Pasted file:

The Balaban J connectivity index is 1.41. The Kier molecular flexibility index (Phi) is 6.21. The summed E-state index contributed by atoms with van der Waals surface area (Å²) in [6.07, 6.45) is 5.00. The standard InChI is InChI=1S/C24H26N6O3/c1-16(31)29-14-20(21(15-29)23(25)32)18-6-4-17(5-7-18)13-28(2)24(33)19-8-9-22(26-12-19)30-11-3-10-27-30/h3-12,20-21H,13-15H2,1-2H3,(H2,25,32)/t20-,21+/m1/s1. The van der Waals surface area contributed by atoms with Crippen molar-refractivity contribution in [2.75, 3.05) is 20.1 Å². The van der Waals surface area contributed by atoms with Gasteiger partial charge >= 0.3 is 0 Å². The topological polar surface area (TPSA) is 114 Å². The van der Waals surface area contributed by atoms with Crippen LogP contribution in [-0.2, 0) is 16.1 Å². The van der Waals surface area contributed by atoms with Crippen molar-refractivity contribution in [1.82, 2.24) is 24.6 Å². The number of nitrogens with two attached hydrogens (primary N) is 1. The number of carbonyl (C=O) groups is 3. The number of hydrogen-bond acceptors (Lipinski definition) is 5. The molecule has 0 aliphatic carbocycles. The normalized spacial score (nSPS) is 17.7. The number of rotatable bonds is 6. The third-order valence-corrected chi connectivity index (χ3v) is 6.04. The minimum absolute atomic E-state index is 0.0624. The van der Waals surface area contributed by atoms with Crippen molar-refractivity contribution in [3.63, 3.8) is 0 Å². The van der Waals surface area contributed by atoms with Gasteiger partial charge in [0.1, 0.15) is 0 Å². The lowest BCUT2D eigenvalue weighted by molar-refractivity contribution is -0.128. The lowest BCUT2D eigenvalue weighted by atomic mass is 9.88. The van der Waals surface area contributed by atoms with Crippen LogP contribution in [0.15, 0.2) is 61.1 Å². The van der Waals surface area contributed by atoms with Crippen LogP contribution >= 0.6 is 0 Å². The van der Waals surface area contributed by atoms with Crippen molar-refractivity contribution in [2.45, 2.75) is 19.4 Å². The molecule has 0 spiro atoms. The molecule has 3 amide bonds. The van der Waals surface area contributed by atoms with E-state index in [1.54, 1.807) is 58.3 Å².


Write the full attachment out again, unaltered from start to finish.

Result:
The Balaban J connectivity index is 1.41. The Kier molecular flexibility index (Phi) is 6.21. The summed E-state index contributed by atoms with van der Waals surface area (Å²) in [6.07, 6.45) is 5.00. The standard InChI is InChI=1S/C24H26N6O3/c1-16(31)29-14-20(21(15-29)23(25)32)18-6-4-17(5-7-18)13-28(2)24(33)19-8-9-22(26-12-19)30-11-3-10-27-30/h3-12,20-21H,13-15H2,1-2H3,(H2,25,32)/t20-,21+/m1/s1. The van der Waals surface area contributed by atoms with Crippen molar-refractivity contribution in [2.75, 3.05) is 20.1 Å². The van der Waals surface area contributed by atoms with Gasteiger partial charge >= 0.3 is 0 Å². The topological polar surface area (TPSA) is 114 Å². The van der Waals surface area contributed by atoms with Crippen LogP contribution in [-0.2, 0) is 16.1 Å². The van der Waals surface area contributed by atoms with Crippen molar-refractivity contribution in [1.82, 2.24) is 24.6 Å². The number of nitrogens with two attached hydrogens (primary N) is 1. The number of carbonyl (C=O) groups is 3. The number of hydrogen-bond acceptors (Lipinski definition) is 5. The molecule has 0 aliphatic carbocycles. The normalized spacial score (nSPS) is 17.7. The number of rotatable bonds is 6. The third-order valence-corrected chi connectivity index (χ3v) is 6.04. The minimum absolute atomic E-state index is 0.0624. The van der Waals surface area contributed by atoms with Crippen molar-refractivity contribution in [3.63, 3.8) is 0 Å². The van der Waals surface area contributed by atoms with Gasteiger partial charge in [0.1, 0.15) is 0 Å². The lowest BCUT2D eigenvalue weighted by molar-refractivity contribution is -0.128. The lowest BCUT2D eigenvalue weighted by atomic mass is 9.88. The van der Waals surface area contributed by atoms with Crippen LogP contribution in [0.15, 0.2) is 61.1 Å². The van der Waals surface area contributed by atoms with Crippen LogP contribution >= 0.6 is 0 Å². The van der Waals surface area contributed by atoms with Crippen molar-refractivity contribution in [2.45, 2.75) is 19.4 Å². The molecule has 0 spiro atoms. The molecule has 3 amide bonds. The van der Waals surface area contributed by atoms with E-state index in [1.54, 1.807) is 58.3 Å².